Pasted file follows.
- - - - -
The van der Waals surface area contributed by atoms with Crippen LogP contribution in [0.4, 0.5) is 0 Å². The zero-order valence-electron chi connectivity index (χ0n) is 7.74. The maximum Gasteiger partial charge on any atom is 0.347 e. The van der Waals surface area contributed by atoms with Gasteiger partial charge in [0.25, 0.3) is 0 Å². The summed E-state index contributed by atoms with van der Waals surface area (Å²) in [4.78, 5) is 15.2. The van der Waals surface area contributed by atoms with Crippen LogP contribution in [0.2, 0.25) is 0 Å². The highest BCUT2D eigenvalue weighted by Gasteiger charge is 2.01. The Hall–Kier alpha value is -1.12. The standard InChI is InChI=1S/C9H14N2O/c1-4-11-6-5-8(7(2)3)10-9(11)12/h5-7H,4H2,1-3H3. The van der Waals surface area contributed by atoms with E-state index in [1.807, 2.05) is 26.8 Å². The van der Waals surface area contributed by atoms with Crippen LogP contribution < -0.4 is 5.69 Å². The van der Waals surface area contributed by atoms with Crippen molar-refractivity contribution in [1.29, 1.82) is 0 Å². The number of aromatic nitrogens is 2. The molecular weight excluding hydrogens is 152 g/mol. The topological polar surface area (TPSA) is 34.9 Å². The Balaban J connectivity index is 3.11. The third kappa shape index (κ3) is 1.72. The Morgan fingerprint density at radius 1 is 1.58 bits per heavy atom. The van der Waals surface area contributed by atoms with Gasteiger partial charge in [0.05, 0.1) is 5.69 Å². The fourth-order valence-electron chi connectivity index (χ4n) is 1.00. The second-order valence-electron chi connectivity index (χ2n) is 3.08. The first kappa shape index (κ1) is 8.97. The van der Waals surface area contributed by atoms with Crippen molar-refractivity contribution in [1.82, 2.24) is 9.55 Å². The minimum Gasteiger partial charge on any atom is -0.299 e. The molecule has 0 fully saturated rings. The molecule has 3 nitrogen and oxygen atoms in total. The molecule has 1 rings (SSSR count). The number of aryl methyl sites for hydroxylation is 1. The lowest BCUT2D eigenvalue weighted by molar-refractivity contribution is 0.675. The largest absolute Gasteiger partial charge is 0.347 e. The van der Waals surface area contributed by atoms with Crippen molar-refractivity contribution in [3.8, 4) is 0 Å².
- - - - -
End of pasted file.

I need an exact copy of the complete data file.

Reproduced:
The van der Waals surface area contributed by atoms with Crippen LogP contribution in [0.4, 0.5) is 0 Å². The zero-order valence-electron chi connectivity index (χ0n) is 7.74. The maximum Gasteiger partial charge on any atom is 0.347 e. The van der Waals surface area contributed by atoms with Gasteiger partial charge in [0.25, 0.3) is 0 Å². The summed E-state index contributed by atoms with van der Waals surface area (Å²) in [4.78, 5) is 15.2. The van der Waals surface area contributed by atoms with Crippen LogP contribution in [0.2, 0.25) is 0 Å². The highest BCUT2D eigenvalue weighted by Gasteiger charge is 2.01. The Hall–Kier alpha value is -1.12. The standard InChI is InChI=1S/C9H14N2O/c1-4-11-6-5-8(7(2)3)10-9(11)12/h5-7H,4H2,1-3H3. The van der Waals surface area contributed by atoms with E-state index in [1.807, 2.05) is 26.8 Å². The van der Waals surface area contributed by atoms with Crippen LogP contribution < -0.4 is 5.69 Å². The van der Waals surface area contributed by atoms with Crippen molar-refractivity contribution in [1.29, 1.82) is 0 Å². The number of aromatic nitrogens is 2. The molecular weight excluding hydrogens is 152 g/mol. The topological polar surface area (TPSA) is 34.9 Å². The Balaban J connectivity index is 3.11. The third kappa shape index (κ3) is 1.72. The Morgan fingerprint density at radius 1 is 1.58 bits per heavy atom. The van der Waals surface area contributed by atoms with Gasteiger partial charge in [0.05, 0.1) is 5.69 Å². The fourth-order valence-electron chi connectivity index (χ4n) is 1.00. The second-order valence-electron chi connectivity index (χ2n) is 3.08. The first kappa shape index (κ1) is 8.97. The van der Waals surface area contributed by atoms with Crippen molar-refractivity contribution in [1.82, 2.24) is 9.55 Å². The minimum Gasteiger partial charge on any atom is -0.299 e. The molecule has 0 fully saturated rings. The molecule has 3 nitrogen and oxygen atoms in total. The molecule has 1 rings (SSSR count). The number of aryl methyl sites for hydroxylation is 1. The lowest BCUT2D eigenvalue weighted by molar-refractivity contribution is 0.675. The largest absolute Gasteiger partial charge is 0.347 e. The van der Waals surface area contributed by atoms with Crippen molar-refractivity contribution in [3.8, 4) is 0 Å².